War, military professionals are usually quick to tell you, is about breaking things.
In olden times, the way you won a war was by breaking the crucial things – the enemy’s military, or the enemy regime’s hold on its people. Do either and you had won. The war was over and on all sides, the breaking of things stopped.
And the rebuilding of things began, much of it financed by the victors. Part of the price of peace, easing the transition from war to peace.
But these are new times. Today, long-range weapons can, not just break, but pulverize whole sections of cities, while portable weapons continue to get lighter and more lethal.
So, it takes remarkably few unbroken fighters carrying inexpensive, often home-made weapons to force an escalation from breaking things to destroying them.
And it takes remarkably few fighters, for whom enough weapons can always be found, to disrupt neighborhoods or cities, and impose on countries a level of violence and uncertainty that feels like unending war.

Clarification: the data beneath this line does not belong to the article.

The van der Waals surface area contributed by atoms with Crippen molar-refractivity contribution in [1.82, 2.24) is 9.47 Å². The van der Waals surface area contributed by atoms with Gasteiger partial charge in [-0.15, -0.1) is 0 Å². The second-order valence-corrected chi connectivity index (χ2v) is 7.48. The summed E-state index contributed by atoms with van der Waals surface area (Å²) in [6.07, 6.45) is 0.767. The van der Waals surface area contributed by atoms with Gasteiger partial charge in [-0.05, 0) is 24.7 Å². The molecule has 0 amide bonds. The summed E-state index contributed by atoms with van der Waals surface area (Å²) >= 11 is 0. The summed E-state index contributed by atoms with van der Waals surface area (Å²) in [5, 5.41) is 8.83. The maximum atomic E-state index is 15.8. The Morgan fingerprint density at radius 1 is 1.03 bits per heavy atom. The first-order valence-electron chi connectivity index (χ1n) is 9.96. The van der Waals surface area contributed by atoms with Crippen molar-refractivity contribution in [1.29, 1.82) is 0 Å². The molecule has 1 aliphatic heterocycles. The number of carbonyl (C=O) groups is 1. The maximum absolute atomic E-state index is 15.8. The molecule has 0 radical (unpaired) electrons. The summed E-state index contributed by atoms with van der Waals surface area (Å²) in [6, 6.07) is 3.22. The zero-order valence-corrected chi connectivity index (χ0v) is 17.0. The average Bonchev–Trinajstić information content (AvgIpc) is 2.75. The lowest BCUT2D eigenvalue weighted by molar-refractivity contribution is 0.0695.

In Libya, where millions of citizens want peaceful lives, a few thousand men with guns have prevented that since the 2011 overthrow of the Muammar Gaddafi regime. Today, Libya has 2 impaired governments, maybe half a dozen seriously armed and seriously ungoverned militias, and for the people who live there — a daily chance of deadly violence.
Not long ago, one particular armed group of a couple hundred men arrived in pickup trucks and took over Libya’s biggest oil port. In the week it took to force them to flee, they did an estimated “tens of billions of dollars” of damage to the facilities and the Libyan economy and deepened divisions between the 2 governments, less than half a year before scheduled elections both of them have pledged to support.
In the Libya Gaddafi, NATO and the United States left behind, a couple hundred guys could break the chance for peace for 6.3 million. That’s modern war for you.
Mustafa Fetouri is an award-winning journalist and financial analyst from Libya. He has been covering the conflicts in his home country, both from inside Libya and utilizing a wide network of sources there. His coverage is published by the online news-magazine al-Monitor.